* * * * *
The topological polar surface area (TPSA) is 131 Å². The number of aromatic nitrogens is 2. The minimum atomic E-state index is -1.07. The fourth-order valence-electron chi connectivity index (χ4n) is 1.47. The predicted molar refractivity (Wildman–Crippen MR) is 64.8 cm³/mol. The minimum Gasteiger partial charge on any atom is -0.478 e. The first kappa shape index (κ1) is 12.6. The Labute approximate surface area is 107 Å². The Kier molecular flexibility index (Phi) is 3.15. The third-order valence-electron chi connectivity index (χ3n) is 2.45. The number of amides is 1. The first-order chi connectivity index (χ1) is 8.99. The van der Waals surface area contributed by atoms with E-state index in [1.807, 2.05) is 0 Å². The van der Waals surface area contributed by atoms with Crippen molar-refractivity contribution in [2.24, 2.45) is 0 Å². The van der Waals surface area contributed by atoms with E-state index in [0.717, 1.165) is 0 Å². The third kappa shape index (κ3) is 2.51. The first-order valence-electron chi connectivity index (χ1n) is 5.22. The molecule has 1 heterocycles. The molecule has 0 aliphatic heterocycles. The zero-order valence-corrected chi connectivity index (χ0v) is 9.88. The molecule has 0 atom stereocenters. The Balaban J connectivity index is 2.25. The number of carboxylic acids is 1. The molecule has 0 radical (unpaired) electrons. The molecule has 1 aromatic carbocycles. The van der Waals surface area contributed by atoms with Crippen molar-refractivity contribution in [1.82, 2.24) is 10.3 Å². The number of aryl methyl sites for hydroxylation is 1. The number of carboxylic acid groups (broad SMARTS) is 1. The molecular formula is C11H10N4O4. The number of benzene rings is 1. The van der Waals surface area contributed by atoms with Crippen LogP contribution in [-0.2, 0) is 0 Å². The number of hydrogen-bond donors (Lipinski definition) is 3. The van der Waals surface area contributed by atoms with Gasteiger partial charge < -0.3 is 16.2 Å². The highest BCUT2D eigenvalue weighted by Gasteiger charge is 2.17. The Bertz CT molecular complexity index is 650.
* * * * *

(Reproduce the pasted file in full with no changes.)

The topological polar surface area (TPSA) is 131 Å². The number of aromatic nitrogens is 2. The minimum atomic E-state index is -1.07. The fourth-order valence-electron chi connectivity index (χ4n) is 1.47. The predicted molar refractivity (Wildman–Crippen MR) is 64.8 cm³/mol. The minimum Gasteiger partial charge on any atom is -0.478 e. The first kappa shape index (κ1) is 12.6. The Labute approximate surface area is 107 Å². The Kier molecular flexibility index (Phi) is 3.15. The third-order valence-electron chi connectivity index (χ3n) is 2.45. The number of amides is 1. The first-order chi connectivity index (χ1) is 8.99. The van der Waals surface area contributed by atoms with E-state index in [1.807, 2.05) is 0 Å². The van der Waals surface area contributed by atoms with Crippen molar-refractivity contribution in [2.24, 2.45) is 0 Å². The van der Waals surface area contributed by atoms with E-state index in [0.717, 1.165) is 0 Å². The third kappa shape index (κ3) is 2.51. The first-order valence-electron chi connectivity index (χ1n) is 5.22. The molecule has 1 heterocycles. The molecule has 0 aliphatic heterocycles. The zero-order valence-corrected chi connectivity index (χ0v) is 9.88. The molecule has 0 atom stereocenters. The Balaban J connectivity index is 2.25. The number of carboxylic acids is 1. The molecule has 0 radical (unpaired) electrons. The molecule has 1 aromatic carbocycles. The van der Waals surface area contributed by atoms with Crippen molar-refractivity contribution in [1.82, 2.24) is 10.3 Å². The number of aryl methyl sites for hydroxylation is 1. The number of carboxylic acid groups (broad SMARTS) is 1. The molecular formula is C11H10N4O4. The number of benzene rings is 1. The van der Waals surface area contributed by atoms with Crippen LogP contribution in [-0.2, 0) is 0 Å². The number of hydrogen-bond donors (Lipinski definition) is 3. The van der Waals surface area contributed by atoms with Gasteiger partial charge < -0.3 is 16.2 Å². The highest BCUT2D eigenvalue weighted by Gasteiger charge is 2.17. The Bertz CT molecular complexity index is 650.